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Pediatric Potency: Ruxolitinib vs Triamcinolone


Mona Shahriari, MD, expands on benefits of ruxolitinib in managing itch and inflammation in pediatric atopic dermatitis.

Five experts delve into the multifaceted aspects of pediatric atopic dermatitis care including demographic variances to long-term safety and efficacy, comparative analyses, key takeaways from recent research, personalized approaches, and future research directions. Discover clinical insights into the role of ruxolitinib (Opzelura) in addressing critical challenges and enhancing patient outcomes.

In this episode, Mona Shahriari, MD, assistant clinical professor of dermatology at Yale University in New Haven, Connecticut, expands on benefits of ruxolitinib in managing itch and inflammation in pediatric atopic dermatitis.

Episode Transcript

Shahriari: As someone who sees a lot of pediatric patients, I think one of the issues we currently have in the topical treatment landscape is that we've had a lot of topical corticosteroids. Those have been our mainstay and our go-to agents, but they come with limitations. For starters, they are broadly immune suppressive and not targeted. There's limitations on the duration of use. Oftentimes, you can use it for 2 to 4 weeks. And then after that, you're worried about local and systemic adverse events, as well as tachyphylaxis. You do need to take a break from the medication.
Also, the same agent can't be used on different body areas. You might need something a little weaker on the face in the groin, and a something a little bit stronger on the trunk and the arms. In that pediatric population, especially in dealing with the infants who have a high BSA to volume ratio. So you have to be cautious with overusing topical corticosteroids because there's a higher chance of systemic absorption and potentially impacts on the HPA axis in terms of suppression and finally, I see a lot of patients with skin color, and I don't love the topical corticosteroids in those individuals, because you have that tendency to get postinflammatory pigmentary changes as a result of overuse of TCS.
I think what we really need in the space currently is a treatment that can simplify the regimen and also allow for us to deliver better patient care, because when we have a topical corticosteroids, we know we had those limitations. So we had the next generation of our non steroids that hit the space and we thought this was going to be the best thing ever. And from a safety standpoint, it definitely helped address some of the unmet needs that we had in the topical corticosteroid landscapes. However, their efficacy left something to be desired. So what we really need nowadays is an agent that one, simplifies the regimen for our patients, one topical that you could use on any effective area head-to-toe for as long as you need to to effectively treat the disease. But also, we don't want to compromise efficacy when we're giving that agent to our patients. And that's really I think, where topical ruxolitinib helps meet these gaps.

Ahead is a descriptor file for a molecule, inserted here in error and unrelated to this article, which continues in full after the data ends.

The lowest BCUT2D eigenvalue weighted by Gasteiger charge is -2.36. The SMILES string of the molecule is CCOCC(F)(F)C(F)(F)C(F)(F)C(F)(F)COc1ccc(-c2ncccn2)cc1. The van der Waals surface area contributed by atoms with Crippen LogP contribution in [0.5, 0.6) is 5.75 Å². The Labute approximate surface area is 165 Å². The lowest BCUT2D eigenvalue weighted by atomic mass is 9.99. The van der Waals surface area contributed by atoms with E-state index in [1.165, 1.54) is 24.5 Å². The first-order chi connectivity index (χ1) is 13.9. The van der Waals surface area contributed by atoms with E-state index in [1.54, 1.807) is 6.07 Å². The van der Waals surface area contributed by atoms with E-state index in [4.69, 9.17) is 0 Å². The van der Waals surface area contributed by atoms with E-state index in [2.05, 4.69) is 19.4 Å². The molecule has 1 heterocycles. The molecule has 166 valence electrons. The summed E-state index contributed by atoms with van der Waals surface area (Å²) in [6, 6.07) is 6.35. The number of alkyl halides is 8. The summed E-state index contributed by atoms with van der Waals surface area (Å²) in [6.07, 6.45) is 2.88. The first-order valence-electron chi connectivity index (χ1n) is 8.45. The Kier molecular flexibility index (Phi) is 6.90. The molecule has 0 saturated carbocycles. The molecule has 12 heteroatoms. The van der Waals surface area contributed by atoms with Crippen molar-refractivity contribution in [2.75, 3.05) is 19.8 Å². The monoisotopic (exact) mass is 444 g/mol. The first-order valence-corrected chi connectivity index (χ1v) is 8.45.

Topical ruxolitinib has many clinical trials currently in the space. We've looked at both adolescent and adult patients with respect to their itch improvement, as well as respect to their to the lesion reduction that they've been having. And one unique thing about this drug is the speed at which it works. We have improvement of the skin lesions within 2 weeks depending on which study that you look at and each improvement in as little as 12 hours or 15 minutes, depending on which study we're looking at. In those same results that we saw in our adolescents and our adults, we were able to see within our pediatric population as well, our age 2 to 11 year olds. But I really think what's different about this medication is we do have an analysis where ruxolitinib goes head-to-head against the mid potency topical corticosteroid triamcinolone. Oftentimes, when we have these non steroidal medications, as we talked about earlier, the efficacy piece is what's missing. The safety piece is definitely there. And when we looked at this head-to-head, it was actually pretty impressive. When it came to the lesional improvement, ruxolitinib rival triumphs alone, and when it came to the itch improvement, actually the patients did a little bit better in terms of how quickly their itch improved and though that was not necessarily the pediatric population we're looking at, a lot of the data does translate over to that younger population. So for me, I'm very excited to be able to pack the punch of a topical corticosteroid with all the safety of a nonsteroidal with ruxolitinib.

Transcript edited for clarity

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